Interviews with animals (that love plants)

Pro-plant person Sarah Owens on getting rosey, but staying real

Sarah Owens is an amazing animal. As a professional horticulturist, ceramic artist, former rosarian for Brooklyn Botanic Gardens, and current James Beard award winning cookbook author and baker, she goes “all in” on the natural world. We caught up to hear more about how she has managed that tricky path called “having a creative career” especially as it relates to gardening and cooking.

all photos by Ngoc Minh Ngo

What got you started with plants?

I always felt more connected with the outdoors. When I was young, I was more inclined to go outside and play in the creek than stay inside. For Christmas, I would get plant ID books, and I collected all the Audubon guides! I was proud to take them outside and identify things in the natural world.

What made you realize working with plants could be a career?

As a teenager my first job was on a landscaping crew. I was 15 and learned how to manage tasks in the field like planting and weeding; it was really satisfying! I was raised with a very strong work ethic, and it felt great to look up and know that I did that even if it was just planting a million pansies.

But, I was also raised with the idea I should be a doctor or a lawyer, and felt like I should do something less menial. Both of my parents felt that I should use my academic brain to get ahead in life, rather than my strong back. So even though I liked landscaping, I pursued a degree in International Business, but learned that accounting and economics didn’t do much for me. I became smitten with gardening and art, and switched my major to sculpting.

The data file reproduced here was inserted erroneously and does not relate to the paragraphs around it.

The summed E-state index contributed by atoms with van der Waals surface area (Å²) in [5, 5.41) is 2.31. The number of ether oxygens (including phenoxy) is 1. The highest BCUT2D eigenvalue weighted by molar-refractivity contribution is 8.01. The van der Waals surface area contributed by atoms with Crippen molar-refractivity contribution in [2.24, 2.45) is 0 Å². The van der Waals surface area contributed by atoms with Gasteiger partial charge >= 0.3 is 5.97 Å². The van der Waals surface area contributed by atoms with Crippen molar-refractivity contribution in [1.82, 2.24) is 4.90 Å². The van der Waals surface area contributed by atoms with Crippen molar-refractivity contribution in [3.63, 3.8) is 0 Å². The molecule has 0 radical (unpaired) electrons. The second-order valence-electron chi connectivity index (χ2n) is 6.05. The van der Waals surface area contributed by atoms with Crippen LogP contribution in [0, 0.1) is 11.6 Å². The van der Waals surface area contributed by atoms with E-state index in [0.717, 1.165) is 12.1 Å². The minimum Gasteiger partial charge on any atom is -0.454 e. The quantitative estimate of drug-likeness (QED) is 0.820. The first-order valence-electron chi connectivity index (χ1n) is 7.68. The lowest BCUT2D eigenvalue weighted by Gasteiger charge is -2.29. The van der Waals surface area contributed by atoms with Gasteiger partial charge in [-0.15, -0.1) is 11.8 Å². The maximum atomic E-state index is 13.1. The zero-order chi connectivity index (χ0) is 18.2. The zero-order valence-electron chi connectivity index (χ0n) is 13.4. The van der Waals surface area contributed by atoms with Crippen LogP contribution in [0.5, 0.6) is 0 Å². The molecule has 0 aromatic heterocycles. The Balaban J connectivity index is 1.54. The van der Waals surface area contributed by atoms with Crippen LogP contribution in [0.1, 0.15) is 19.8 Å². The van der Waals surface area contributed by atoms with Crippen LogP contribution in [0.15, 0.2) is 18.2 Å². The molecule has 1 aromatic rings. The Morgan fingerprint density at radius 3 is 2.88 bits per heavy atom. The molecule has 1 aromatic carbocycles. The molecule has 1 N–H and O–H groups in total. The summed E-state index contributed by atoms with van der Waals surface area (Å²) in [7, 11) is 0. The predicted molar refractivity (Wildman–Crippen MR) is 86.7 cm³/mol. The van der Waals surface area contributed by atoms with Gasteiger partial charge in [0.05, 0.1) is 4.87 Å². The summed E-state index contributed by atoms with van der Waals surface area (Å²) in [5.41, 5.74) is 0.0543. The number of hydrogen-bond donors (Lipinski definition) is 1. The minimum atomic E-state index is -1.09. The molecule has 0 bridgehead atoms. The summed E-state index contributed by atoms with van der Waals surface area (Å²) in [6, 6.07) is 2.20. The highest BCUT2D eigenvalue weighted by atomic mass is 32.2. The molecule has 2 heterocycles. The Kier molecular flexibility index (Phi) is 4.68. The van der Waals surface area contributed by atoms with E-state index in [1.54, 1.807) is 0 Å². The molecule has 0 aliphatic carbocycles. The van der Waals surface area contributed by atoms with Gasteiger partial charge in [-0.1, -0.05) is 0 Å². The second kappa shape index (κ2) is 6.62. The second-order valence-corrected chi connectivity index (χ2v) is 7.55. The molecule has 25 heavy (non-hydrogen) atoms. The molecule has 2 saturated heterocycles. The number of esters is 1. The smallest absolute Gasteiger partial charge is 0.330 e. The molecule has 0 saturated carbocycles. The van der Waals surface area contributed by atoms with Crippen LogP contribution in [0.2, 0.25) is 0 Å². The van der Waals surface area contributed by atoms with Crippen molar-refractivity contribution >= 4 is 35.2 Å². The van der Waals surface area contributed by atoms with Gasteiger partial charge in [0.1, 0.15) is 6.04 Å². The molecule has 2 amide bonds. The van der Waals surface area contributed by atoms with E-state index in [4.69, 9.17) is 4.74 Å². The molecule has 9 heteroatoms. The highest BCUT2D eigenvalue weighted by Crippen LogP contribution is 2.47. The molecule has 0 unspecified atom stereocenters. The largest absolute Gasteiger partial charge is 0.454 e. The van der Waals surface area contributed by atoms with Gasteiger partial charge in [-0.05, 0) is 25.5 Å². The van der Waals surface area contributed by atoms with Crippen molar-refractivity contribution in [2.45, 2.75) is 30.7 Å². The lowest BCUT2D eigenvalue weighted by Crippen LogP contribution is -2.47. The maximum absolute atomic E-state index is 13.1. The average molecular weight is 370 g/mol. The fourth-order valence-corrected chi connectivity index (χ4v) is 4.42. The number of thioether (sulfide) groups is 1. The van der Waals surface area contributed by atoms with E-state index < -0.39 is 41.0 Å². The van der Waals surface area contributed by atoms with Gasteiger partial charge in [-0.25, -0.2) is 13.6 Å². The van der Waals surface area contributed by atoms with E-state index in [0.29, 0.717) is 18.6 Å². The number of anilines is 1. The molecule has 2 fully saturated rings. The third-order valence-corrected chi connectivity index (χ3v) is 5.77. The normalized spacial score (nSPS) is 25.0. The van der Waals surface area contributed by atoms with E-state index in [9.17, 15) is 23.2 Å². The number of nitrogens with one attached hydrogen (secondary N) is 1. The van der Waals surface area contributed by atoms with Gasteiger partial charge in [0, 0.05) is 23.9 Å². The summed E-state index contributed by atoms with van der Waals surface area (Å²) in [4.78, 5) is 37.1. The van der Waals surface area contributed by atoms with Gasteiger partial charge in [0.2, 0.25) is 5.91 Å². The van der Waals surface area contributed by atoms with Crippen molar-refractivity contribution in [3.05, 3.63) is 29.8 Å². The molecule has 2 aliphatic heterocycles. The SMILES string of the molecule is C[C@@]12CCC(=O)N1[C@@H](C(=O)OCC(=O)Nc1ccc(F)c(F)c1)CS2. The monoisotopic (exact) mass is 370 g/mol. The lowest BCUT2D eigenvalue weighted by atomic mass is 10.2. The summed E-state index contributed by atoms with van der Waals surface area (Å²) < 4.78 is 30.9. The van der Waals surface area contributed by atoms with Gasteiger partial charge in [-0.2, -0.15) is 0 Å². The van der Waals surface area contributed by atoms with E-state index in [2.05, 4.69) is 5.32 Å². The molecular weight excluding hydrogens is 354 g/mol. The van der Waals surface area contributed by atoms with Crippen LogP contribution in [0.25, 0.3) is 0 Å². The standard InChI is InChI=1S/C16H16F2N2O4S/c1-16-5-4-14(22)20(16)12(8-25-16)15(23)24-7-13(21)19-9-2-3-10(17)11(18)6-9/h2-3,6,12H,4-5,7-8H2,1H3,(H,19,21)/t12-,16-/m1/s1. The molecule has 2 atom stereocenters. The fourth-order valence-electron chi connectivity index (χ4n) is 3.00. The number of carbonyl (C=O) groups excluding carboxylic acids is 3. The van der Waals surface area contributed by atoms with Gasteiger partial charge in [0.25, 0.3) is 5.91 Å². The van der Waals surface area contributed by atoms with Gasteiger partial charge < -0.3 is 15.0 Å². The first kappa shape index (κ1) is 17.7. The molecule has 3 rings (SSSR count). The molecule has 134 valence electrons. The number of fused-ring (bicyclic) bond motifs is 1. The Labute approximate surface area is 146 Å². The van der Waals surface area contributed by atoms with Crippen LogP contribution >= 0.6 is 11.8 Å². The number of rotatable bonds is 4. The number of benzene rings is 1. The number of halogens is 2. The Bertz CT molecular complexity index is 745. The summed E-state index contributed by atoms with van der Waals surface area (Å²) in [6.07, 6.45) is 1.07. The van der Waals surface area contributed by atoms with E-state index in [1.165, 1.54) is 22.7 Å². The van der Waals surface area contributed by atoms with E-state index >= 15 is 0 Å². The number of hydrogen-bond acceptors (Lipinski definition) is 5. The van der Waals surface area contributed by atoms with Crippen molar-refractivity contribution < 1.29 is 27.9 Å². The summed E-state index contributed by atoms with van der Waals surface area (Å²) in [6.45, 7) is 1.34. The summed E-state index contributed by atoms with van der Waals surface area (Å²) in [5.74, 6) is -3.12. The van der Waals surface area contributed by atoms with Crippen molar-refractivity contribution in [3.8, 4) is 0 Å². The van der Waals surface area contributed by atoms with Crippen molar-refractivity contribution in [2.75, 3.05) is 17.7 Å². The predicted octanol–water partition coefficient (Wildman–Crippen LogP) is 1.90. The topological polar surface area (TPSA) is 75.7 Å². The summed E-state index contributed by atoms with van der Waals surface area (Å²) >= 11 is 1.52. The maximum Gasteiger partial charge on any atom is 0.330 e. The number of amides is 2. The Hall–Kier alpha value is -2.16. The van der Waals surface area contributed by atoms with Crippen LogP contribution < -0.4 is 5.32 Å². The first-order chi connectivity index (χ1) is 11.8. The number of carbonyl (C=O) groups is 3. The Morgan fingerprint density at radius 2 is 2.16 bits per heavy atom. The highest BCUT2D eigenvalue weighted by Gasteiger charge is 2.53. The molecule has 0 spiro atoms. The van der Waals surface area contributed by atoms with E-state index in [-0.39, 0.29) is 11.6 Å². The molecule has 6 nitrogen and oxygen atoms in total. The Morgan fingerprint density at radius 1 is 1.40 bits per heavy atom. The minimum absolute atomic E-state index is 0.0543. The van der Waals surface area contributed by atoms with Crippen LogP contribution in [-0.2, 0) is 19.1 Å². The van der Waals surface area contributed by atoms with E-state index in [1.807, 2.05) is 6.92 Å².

After graduating, I worked for 6 years but struggled to balance the feast and famine of being a professional artist. I wanted a steady job, but didn’t want to just “get a job.” At that time, I was on the craft circuit and a friend asked me, “Why don’t you pursue what informs your work?” — and I was like that’s a great idea and started looking at horticulture programs. I applied [and was accepted] to NYBG SOPH program.

[As part of the curriculum] I chose to do an internship at Battery Park Conservancy and was able to meet Piet Oudolf. I think that working in a garden that was designed by him allowed me to see there is a lot of creative expression in the use of plants.

So, you’re a rose expert. What got you interested in them?

I think it’s my background as a sculptor. You have to learn a technical skill before you can become expressive. So, I like to pick a topic and dive into it. Also, both of my parents both loved collecting roses.

I became really fascinated by roses, while I was studying at NYBG — I formed a great working relationship with Peter Kukielsky and his gardeners. At that time, he had initiated a renovation of their famous Peggy Rockefeller Rose Gardens and by getting involved with that work as a student I discovered that roses have an amazing deep history.